Hurme T-R, Siklander S, Kangas M and Melasalmi A (2023) Pre-service early childhood teachers’ perceptions of their playfulness and inquisitiveness. Front. Educ. 8:1102926. doi: 10.3389/feduc.2023.1102926
Pre-service early childhood teachers’ perceptions of their playfulness and inquisitiveness
|Author:||Hurme, Tarja-Riitta1; Siklander, Signe2; Kangas, Marjaana3;|
1Department of Teacher Education, Faculty of Education, University of Turku, Turku, Finland
2Teachers, Teaching and Educational Communities (TTEC), Faculty of Education and Psychology, University of Oulu, Oulu, Finland
3Faculty of Education, University of Lapland, Rovaniemi, Finland
|Online Access:||PDF Full Text (PDF, 0.3 MB)|
|Persistent link:|| http://urn.fi/urn:nbn:fi-fe20230927137591
|Publish Date:|| 2023-09-27
Recognizing one’s own playfulness is important for early childhood education (ECE) teachers, who are responsible for organizing and implementing child-initiated pedagogy in ECE centers. Playfulness research has focused on children’s play and playfulness in workplaces, but playfulness as a part of ECE teachers’ pedagogical and adaptive expertise is rarely studied. Using multiple playfulness and innovativeness instruments, first- and third-year pre-service ECE teachers’ (n = 208) self-reported playfulness and inquisitiveness was examined. Correlation coefficients and Student t-tests were performed to examine the connections between playfulness, the facets of playfulness, and inquisitiveness, also between the first- and third-year pre-service ECE teachers. The results of the study show that playfulness, the facets of playfulness and inquisitiveness are connected. The results also show that although there were no statistically significant differences among the first- and third-year pre-service ECE teachers’ playfulness and inquisitiveness, they had different orientations towards playfulness. Additional research is needed to explore how in-service teachers and pre-service teachers can learn playfulness and inquisitiveness as a part of their pedagogical expertise. The results are implementable for designing, developing and evaluating ECE teacher education.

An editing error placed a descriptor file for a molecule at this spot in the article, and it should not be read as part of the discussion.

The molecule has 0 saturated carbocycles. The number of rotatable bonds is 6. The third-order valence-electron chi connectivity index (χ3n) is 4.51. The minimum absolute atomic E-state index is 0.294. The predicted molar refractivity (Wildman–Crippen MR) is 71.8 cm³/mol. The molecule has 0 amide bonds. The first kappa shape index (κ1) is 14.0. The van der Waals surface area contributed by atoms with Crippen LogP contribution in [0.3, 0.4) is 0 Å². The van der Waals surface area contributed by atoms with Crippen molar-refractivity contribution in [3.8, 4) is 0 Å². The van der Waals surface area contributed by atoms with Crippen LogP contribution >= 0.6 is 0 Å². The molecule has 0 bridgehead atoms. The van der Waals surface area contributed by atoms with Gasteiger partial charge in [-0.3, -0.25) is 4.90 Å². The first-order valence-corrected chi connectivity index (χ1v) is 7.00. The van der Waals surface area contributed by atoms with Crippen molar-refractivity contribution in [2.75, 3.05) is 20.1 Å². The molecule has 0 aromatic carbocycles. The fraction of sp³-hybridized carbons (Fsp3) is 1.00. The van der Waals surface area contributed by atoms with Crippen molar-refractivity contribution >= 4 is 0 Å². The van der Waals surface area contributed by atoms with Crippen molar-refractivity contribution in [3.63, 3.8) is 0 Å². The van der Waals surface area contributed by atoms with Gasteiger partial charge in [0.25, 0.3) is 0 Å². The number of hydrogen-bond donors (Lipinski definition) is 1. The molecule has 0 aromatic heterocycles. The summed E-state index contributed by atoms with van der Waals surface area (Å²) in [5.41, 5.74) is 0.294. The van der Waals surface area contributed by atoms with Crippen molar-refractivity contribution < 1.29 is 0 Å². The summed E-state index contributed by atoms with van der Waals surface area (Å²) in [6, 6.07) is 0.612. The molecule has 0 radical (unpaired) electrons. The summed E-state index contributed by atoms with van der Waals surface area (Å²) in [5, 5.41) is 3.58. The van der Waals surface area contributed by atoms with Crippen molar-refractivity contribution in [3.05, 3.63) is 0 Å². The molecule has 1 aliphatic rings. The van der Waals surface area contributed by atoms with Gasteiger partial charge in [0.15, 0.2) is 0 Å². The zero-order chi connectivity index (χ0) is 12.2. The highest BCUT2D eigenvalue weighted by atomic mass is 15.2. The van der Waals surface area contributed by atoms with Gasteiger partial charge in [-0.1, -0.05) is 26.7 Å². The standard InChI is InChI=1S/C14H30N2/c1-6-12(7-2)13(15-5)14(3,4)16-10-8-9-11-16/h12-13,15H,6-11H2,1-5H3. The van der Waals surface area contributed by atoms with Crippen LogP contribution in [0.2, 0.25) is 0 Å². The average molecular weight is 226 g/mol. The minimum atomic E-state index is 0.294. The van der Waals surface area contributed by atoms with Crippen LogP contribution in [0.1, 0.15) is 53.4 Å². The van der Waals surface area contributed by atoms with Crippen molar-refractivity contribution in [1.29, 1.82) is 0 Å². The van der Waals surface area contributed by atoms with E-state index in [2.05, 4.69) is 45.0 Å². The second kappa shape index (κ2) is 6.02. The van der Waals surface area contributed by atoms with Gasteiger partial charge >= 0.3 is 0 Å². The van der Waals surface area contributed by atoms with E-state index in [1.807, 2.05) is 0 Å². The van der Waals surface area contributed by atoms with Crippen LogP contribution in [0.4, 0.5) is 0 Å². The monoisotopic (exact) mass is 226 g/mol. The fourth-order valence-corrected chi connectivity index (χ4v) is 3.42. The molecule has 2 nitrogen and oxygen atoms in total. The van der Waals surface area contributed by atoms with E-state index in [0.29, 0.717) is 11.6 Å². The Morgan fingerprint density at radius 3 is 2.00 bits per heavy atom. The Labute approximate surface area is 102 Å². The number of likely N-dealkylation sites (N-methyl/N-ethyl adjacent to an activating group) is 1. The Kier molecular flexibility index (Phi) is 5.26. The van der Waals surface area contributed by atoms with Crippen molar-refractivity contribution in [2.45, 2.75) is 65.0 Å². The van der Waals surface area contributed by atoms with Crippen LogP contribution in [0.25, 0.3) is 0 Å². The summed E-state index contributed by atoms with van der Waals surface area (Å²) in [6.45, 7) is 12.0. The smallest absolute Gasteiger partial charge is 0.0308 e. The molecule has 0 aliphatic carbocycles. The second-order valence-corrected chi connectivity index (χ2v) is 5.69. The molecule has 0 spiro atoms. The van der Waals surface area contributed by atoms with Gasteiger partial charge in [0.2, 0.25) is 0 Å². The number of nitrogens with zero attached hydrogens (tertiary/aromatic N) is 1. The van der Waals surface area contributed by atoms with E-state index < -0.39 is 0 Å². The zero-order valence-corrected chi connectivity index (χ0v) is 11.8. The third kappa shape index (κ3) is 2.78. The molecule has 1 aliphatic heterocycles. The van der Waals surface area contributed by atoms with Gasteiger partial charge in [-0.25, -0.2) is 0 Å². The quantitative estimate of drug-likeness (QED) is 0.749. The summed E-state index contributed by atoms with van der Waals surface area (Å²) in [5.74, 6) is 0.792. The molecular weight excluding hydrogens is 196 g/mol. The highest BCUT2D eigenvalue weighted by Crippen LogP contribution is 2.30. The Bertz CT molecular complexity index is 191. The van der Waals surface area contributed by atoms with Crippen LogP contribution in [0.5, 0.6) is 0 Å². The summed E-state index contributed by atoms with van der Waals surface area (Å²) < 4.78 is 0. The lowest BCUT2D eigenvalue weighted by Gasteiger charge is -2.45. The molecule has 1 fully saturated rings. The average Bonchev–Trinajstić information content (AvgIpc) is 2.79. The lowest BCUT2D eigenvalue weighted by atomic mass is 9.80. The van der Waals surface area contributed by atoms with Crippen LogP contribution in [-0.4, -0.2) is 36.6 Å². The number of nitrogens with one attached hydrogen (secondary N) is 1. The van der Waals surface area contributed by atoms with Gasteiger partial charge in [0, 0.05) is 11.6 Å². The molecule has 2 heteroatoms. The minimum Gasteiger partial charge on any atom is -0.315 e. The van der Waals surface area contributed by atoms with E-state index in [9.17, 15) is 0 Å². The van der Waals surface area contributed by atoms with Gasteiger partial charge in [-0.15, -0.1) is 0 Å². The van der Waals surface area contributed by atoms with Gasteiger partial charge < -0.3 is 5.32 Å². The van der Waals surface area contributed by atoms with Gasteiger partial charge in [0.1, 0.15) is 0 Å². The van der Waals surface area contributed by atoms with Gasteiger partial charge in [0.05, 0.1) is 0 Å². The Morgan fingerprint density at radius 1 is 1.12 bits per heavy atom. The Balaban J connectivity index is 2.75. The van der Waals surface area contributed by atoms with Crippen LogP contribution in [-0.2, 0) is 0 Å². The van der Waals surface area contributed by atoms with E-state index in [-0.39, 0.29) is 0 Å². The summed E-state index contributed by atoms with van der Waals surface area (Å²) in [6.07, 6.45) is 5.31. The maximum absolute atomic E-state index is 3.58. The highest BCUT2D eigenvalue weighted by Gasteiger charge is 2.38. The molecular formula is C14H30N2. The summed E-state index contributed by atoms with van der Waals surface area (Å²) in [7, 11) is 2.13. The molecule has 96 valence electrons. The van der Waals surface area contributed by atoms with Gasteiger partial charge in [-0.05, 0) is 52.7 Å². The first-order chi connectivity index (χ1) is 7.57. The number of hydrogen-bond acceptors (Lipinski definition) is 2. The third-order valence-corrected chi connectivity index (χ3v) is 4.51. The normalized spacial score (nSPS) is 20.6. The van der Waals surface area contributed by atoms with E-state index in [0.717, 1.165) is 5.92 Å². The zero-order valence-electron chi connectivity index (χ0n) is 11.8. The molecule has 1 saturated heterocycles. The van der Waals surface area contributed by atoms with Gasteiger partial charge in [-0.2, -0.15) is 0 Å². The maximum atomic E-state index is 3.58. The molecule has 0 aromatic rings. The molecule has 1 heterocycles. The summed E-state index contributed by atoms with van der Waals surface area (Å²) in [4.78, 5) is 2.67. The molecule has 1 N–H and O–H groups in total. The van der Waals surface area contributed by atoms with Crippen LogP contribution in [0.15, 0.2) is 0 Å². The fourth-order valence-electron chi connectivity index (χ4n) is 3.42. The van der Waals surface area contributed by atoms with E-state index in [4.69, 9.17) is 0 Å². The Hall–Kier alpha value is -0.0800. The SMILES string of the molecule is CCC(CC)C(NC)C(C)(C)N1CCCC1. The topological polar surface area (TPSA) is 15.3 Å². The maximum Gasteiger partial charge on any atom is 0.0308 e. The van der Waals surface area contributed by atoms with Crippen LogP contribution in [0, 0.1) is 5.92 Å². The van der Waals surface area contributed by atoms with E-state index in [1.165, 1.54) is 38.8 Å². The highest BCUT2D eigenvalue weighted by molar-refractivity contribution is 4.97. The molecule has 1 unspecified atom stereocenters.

Frontiers in education
|Type of Publication:||
A1 Journal article – refereed
|Field of Science:||
516 Educational sciences
© 2023 Hurme, Siklander, Kangas and Melasalmi. This is an open-access article distributed under the terms of the Creative Commons Attribution License (CC BY). The use, distribution or reproduction in other forums is permitted, provided the original author(s) and the copyright owner(s) are credited and that the original publication in this journal is cited, in accordance with accepted academic practice. No use, distribution or reproduction is permitted which does not comply with these terms.